Hosting ASP.NET Web API in LinqPad

Today I stumbled upon an interesting Stackoverflow question, where the user was asking how to go about self-hosting Web API in LinqPad.

The question has gone unanswered since December, and I’m guessing even the OP forgot about it. However, I’d like to elaborate a bit about the topic. You certainly can host Web API in LinqPad, provided you plug in a quick work around – and we actually did hit a similar issue with scriptcs.

Understanding LinqPad

LinqPad is an absolutely terrific tool, which allows you to write complex C# without Visual Studio. To be able to answer our original Web API hosting question, we need to understand what LinqPad does under the hood. Unfortunately, we won’t be able to dig much beyond the rough overview LinqPad offers on its about page, since it’s closed source.

However the page also features a nice chart explaining the high levels of LinqPad. I hope Joseph will take no offense if I hotlink it here:

There is great amount of impressive stuff going on here, including lexical parsing, static code analysis, and ultimately code compilation. My first thought was that LinqPad is compiling in memory into a dynamic assembly, and Web API does not support controller discovery from such assemblies.

However, that is not the case – a quick check uncovered that LinqPad actually does write a DLL to a disk, and stores in the Temp directory:

However, it turns out, it also does compile everything as nested classes, wrapping all of your code with a UserQuery class.

And that’s exactly where the problem lies. You can write all the code required to run Web API self host in LinqPad, you can reference Web API DLLs, it will compile fine and execute, but it will not discover your controllers.

Nested controllers

Web API, in the RTM version, requires controller types to be public.

In LinqPad case, the controllers are visible but not public, but nested public. This causes the DefaultHttpControllerTypeResolver to ignore them. This issue was fixed on September 2, 2012, with this commit, but that was already after the release.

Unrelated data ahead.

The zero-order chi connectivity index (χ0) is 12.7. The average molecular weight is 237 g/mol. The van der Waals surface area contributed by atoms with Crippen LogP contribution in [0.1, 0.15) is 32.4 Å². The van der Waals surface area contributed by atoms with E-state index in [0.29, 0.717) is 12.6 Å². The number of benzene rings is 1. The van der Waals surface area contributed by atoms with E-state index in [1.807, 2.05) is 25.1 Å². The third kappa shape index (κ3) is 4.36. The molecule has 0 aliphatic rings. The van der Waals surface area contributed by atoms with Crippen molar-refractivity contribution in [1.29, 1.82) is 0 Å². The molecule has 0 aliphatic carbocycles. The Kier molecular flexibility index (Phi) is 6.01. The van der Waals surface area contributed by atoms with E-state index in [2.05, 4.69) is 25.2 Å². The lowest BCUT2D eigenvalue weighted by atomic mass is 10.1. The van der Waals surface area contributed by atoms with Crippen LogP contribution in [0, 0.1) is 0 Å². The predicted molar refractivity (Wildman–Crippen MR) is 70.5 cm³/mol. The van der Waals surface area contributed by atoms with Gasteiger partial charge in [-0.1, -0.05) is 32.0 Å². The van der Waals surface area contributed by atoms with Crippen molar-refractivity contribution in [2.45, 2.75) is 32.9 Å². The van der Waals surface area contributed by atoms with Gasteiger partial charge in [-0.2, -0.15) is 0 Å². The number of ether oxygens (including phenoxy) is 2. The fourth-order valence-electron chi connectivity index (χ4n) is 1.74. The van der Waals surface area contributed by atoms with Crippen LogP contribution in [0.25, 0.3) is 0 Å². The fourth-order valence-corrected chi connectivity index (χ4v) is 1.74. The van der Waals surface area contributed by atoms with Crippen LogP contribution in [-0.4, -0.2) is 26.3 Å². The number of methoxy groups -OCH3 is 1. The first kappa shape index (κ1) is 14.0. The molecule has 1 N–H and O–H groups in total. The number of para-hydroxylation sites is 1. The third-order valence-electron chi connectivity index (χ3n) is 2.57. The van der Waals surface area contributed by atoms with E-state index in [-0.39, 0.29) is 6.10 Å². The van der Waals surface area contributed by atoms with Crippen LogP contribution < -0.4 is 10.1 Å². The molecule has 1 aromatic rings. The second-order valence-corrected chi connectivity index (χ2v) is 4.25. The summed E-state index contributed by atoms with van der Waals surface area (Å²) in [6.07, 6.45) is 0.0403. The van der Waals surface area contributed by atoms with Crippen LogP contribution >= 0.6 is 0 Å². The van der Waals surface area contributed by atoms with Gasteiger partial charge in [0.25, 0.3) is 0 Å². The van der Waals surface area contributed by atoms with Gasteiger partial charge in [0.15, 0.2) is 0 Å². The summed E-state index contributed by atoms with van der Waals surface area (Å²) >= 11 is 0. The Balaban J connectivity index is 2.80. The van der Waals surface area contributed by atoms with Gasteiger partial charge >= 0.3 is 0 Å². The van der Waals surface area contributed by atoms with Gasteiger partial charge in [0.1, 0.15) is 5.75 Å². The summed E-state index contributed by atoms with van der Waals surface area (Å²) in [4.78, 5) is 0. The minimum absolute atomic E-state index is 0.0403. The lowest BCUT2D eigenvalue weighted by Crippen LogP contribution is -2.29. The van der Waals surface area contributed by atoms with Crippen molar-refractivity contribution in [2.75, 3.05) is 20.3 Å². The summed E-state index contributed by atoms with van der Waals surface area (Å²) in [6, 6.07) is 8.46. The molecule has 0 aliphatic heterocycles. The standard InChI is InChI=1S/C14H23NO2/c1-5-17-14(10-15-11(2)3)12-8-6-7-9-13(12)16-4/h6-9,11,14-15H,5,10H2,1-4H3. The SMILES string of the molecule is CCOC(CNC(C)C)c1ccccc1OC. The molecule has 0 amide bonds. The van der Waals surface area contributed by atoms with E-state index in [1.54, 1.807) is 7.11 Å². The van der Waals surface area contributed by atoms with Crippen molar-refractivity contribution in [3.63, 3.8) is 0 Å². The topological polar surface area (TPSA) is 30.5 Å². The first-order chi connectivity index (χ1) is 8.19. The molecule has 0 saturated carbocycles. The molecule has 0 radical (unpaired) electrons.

We can easily remedy that by writing our own resolver:

In this case, we ignore all the default Web API predicates and simply get all visible types that implement IHttpController (which, by the way, in my opinion should be the only constraint by default as well).

If we now register the controller resolver, we can run Web API self from LinqPad easily:

And there we go!

Web API hosted in LinqPad.

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  • http://twitter.com/jsonmez John Sonmez

    That is awesome! Nice post. Never even considered doing something like that.

  • Fredi Machado

    Really awesome! Thanks!

  • http://randomskunk.com/ Brian Friesen

    If you add ‘#define NONEST’ as the first line, the type that you define don’t get nested. So you can do just this:

    #define NONEST

    void Main()
    {
    var address = “http://localhost:8090″;
    var conf = new HttpSelfHostConfiguration(new Uri(address));
    conf.Routes.MapHttpRoute(name: “DefaultApi”,
    routeTemplate: “api/{controller}/{id}”,
    defaults: new { id = RouteParameter.Optional }
    );

    var server = new HttpSelfHostServer(conf);
    server.OpenAsync().Wait();
    }

    public class TestController : System.Web.Http.ApiController {
    public string Get() {
    return “Hello world!”;
    }
    }

  • anwar

    Excellent article.. cannot belive this is possible…